HSBC’s governance failures challenge its Sustainability IQ and brand reputation

December 21, 2012

Last week HSBC announced it would pay a record $1.92 billion to settle charges of money laundering. The bank had been accused of enabling Mexican drug cartels to move money illegally through its American subsidiaries, as well as transferring billions of dollars for nations like Iran. These apparent transgressions of policy are particularly ironic and potentially damaging to brand reputation because HSBC is a founder member and champion of the Wolfsberg Group of Banks (www.wolfsberg-principles.com), which aims to develop anti-money laundering and anti-terrorism standards for financial services companies.

Given the enormity of the settlement and the reporting of significant evidence, I immediately looked to see where HSBC rated in the Brandlogic Sustainability Leadership Report, which measures real vs. perceived performance on environmental, social and governance (ESG) factors for 100 leading global brands. (See the Brandlogic Sustainability Leadership Report for background on how the report was created.)

HSBC came in as a "Challenger" in 2012 on the Sustainability IQ Matrix, which means it performed above average on real performance, but below average on the perception side. The low perceived performance score is not too surprising given widespread perceptions of financial services corporations’ culpability in the global financial crisis. In fact, every single financial industry company in our survey in 2011 received below par ratings from our research sample and this year just two, AXA and Allianz, were able to outperform the study average to become sustainability "Leaders."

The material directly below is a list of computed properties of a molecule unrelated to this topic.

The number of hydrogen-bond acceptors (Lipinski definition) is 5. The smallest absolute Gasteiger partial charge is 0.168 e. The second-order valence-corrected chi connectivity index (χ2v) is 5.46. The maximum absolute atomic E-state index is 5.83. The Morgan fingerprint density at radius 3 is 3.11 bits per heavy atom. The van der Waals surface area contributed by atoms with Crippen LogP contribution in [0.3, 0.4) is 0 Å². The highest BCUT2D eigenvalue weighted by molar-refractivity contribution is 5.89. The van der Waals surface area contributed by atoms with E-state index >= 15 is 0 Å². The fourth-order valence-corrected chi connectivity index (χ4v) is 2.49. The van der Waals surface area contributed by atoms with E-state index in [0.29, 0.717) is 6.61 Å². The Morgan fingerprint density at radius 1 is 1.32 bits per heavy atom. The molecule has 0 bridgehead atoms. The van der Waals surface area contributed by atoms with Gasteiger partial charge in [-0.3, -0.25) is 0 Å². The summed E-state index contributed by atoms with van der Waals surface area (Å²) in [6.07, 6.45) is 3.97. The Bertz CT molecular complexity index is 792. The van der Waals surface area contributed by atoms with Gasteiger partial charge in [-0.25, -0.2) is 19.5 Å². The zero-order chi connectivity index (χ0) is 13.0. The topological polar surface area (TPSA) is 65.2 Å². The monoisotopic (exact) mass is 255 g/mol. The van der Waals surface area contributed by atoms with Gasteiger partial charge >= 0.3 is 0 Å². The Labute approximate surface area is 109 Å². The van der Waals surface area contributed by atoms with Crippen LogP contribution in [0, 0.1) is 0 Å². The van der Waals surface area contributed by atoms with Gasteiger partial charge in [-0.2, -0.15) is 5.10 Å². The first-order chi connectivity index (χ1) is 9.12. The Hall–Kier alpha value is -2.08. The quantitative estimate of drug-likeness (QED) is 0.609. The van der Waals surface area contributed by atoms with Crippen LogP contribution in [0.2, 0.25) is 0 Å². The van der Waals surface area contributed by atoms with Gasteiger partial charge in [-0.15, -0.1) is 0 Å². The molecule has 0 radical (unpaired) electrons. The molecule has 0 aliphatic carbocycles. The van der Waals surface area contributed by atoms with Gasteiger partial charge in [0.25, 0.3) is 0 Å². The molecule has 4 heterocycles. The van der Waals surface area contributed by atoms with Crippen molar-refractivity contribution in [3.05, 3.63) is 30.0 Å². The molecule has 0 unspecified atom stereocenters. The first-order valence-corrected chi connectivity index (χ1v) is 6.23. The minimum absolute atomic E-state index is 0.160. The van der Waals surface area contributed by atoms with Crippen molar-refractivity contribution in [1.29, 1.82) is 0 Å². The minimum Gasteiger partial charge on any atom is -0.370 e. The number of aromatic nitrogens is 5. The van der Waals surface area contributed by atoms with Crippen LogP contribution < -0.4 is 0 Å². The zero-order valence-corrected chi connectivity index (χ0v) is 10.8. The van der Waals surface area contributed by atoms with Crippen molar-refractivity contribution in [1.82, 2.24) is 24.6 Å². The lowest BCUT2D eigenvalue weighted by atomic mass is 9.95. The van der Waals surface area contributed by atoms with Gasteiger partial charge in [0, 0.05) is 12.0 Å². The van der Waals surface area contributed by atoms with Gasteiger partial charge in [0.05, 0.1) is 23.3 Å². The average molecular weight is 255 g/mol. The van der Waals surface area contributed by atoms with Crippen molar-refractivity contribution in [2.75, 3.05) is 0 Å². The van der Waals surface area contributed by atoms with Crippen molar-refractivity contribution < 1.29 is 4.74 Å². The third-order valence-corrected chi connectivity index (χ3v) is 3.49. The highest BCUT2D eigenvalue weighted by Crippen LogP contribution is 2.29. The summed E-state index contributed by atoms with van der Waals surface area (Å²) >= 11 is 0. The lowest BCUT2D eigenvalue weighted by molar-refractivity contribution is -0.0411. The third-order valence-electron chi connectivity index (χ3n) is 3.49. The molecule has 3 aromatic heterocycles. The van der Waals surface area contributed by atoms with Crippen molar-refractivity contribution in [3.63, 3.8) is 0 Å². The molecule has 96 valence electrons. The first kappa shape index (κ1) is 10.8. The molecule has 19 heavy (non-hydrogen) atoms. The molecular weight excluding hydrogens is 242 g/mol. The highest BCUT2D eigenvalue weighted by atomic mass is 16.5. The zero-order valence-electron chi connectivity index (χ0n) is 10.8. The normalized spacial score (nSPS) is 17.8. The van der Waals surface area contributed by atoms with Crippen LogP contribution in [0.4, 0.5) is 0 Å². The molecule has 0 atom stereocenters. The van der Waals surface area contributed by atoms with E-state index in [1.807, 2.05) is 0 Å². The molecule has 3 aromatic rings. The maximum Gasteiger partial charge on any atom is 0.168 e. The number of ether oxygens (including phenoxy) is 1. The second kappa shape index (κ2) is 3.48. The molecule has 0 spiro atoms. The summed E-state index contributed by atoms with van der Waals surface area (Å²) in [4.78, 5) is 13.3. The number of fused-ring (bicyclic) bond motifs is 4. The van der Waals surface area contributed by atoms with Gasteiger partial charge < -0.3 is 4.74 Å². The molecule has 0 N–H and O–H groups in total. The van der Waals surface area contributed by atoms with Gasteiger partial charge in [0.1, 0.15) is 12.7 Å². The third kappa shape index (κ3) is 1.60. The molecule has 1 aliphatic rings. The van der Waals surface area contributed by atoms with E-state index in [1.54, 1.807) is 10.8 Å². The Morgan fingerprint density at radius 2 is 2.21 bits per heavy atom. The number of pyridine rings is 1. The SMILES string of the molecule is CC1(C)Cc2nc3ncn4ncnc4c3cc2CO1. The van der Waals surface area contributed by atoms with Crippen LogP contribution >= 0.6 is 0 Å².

On the real side, HSBC scored in the middle of the pack of financial sector brands. It is possible recent events will knock them down into “Laggard” status next year, meaning that both their real and perceived performance would measure below par. However, as part of HSBC’s settlement deal, it will be required to strengthen its internal controls and stay out of trouble for the next five years, so if it makes significant progress before the next GRI reporting cycle ends next summer, it may stay above water.

As far as perceptions are concerned, it would be difficult for HSBC to bolster its score given the magnitude of allegations against the company. That is unless it takes bold action to rectify its transgressions or these events are quickly overshadowed by a new revelation of another industry player’s wrongdoings. Only time will tell.

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